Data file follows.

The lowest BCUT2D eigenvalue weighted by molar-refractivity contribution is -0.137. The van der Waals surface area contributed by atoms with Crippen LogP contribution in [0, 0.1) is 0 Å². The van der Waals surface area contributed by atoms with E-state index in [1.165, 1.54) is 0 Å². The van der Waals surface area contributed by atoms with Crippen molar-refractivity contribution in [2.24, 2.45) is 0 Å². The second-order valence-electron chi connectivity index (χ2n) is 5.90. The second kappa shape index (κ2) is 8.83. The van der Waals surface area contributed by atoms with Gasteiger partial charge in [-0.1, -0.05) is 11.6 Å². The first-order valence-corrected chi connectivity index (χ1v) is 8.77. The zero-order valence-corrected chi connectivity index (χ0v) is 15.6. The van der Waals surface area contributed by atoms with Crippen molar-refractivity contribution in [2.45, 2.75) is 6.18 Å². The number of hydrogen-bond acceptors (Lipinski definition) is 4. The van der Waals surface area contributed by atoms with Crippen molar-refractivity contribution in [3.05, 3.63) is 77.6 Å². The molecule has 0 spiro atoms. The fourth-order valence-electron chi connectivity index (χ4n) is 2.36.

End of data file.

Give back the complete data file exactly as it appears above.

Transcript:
The lowest BCUT2D eigenvalue weighted by molar-refractivity contribution is -0.137. The van der Waals surface area contributed by atoms with Crippen LogP contribution in [0, 0.1) is 0 Å². The van der Waals surface area contributed by atoms with E-state index in [1.165, 1.54) is 0 Å². The van der Waals surface area contributed by atoms with Crippen molar-refractivity contribution in [2.24, 2.45) is 0 Å². The second-order valence-electron chi connectivity index (χ2n) is 5.90. The second kappa shape index (κ2) is 8.83. The van der Waals surface area contributed by atoms with Gasteiger partial charge in [-0.1, -0.05) is 11.6 Å². The first-order valence-corrected chi connectivity index (χ1v) is 8.77. The zero-order valence-corrected chi connectivity index (χ0v) is 15.6. The van der Waals surface area contributed by atoms with Crippen molar-refractivity contribution in [2.45, 2.75) is 6.18 Å². The number of hydrogen-bond acceptors (Lipinski definition) is 4. The van der Waals surface area contributed by atoms with Crippen molar-refractivity contribution in [3.05, 3.63) is 77.6 Å². The molecule has 0 spiro atoms. The fourth-order valence-electron chi connectivity index (χ4n) is 2.36.